Here at KCSM, we love dropping the needle on an Lp, savoring sounds of Jazz from an era before CDs and enjoying the spin of 33 1/3.
With one of the largest radio broadcast libraries, our vinyl library is a Jazz treasure trove. In anticipation of Record Store Day on April 23, we want to feature some of the album covers from our collection. In particular, cover art done by a very well-known artist: Andy Warhol.
Before The Velvet Underground or the Marilyn Monroe screen prints, Warhol made his way as a pen for hire, working often with legendary graphic designer Reid Miles. As a result, some of Warhol’s early design work can be seen on the Columbia Masterworks label on releases for Carlos Chavez, Vladimir Horowitz and Arturo Toscanini.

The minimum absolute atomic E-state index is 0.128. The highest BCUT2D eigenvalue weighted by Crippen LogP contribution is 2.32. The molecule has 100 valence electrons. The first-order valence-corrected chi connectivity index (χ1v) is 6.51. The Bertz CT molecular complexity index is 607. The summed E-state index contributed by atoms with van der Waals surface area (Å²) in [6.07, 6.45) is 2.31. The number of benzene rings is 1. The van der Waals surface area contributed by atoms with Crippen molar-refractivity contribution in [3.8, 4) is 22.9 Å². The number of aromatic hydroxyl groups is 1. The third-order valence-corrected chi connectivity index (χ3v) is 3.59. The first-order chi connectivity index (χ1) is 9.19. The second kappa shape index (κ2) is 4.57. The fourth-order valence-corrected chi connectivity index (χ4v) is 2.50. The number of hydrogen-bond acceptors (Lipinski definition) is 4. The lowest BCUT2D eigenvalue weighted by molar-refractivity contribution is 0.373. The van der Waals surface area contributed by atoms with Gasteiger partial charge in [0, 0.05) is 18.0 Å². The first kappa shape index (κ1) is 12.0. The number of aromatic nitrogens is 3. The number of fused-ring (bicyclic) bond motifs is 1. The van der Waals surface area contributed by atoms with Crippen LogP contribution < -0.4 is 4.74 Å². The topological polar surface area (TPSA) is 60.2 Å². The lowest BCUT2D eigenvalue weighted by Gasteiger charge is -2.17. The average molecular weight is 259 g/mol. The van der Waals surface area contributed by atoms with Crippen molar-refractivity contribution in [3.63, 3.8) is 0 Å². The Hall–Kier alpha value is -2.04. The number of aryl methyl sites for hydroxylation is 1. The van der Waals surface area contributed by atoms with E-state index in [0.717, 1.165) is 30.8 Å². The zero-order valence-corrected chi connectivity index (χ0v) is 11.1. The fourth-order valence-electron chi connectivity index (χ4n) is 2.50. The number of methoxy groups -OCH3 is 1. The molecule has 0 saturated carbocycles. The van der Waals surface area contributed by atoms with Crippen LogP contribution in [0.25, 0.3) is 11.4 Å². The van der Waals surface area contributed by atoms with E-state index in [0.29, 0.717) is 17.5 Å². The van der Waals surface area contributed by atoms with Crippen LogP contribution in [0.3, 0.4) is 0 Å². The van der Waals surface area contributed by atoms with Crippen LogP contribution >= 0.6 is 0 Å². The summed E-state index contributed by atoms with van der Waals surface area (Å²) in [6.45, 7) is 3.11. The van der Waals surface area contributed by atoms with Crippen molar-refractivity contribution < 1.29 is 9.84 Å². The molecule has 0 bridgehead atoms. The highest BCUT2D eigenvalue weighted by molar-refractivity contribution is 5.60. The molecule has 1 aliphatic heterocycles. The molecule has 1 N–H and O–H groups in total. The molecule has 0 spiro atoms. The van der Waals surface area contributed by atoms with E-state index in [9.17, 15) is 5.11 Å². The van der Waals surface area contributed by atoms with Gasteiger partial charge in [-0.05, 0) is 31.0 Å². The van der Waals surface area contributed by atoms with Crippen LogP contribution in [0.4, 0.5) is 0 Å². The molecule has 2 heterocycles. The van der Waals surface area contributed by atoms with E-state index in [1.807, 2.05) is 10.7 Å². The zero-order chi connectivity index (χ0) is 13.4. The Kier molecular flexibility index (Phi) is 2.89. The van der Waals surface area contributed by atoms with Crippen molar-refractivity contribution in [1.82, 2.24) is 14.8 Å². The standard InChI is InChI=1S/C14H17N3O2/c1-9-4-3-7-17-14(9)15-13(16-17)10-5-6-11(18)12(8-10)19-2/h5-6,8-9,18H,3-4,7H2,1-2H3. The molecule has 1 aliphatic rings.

From 1955 on, we find Warhol’s work exhibiting a more personal touch. Which, if you consider the genre and the artists he was assigned, it is a logical, and necessary, progression for his work. In a sense, one could say that this “begins” mid-decade of the ’50s with a full face portrait of Count Basie.
This album features a pen and ink drawing that Warhol did of the band leader. Turning the Lp over, next to the liner notes, there is a photograph showing Basie seated at the piano, smoking a cigarette. Warhol used this photo to sketch the portrait on the front. It wasn’t until he began working for Prestige and Blue Note that Warhol began to sign his work.
Next week, another Warhol cover featuring his graphic design and his mother’s calligraphy.
Tags: album art, Andy Warhol, Vinyl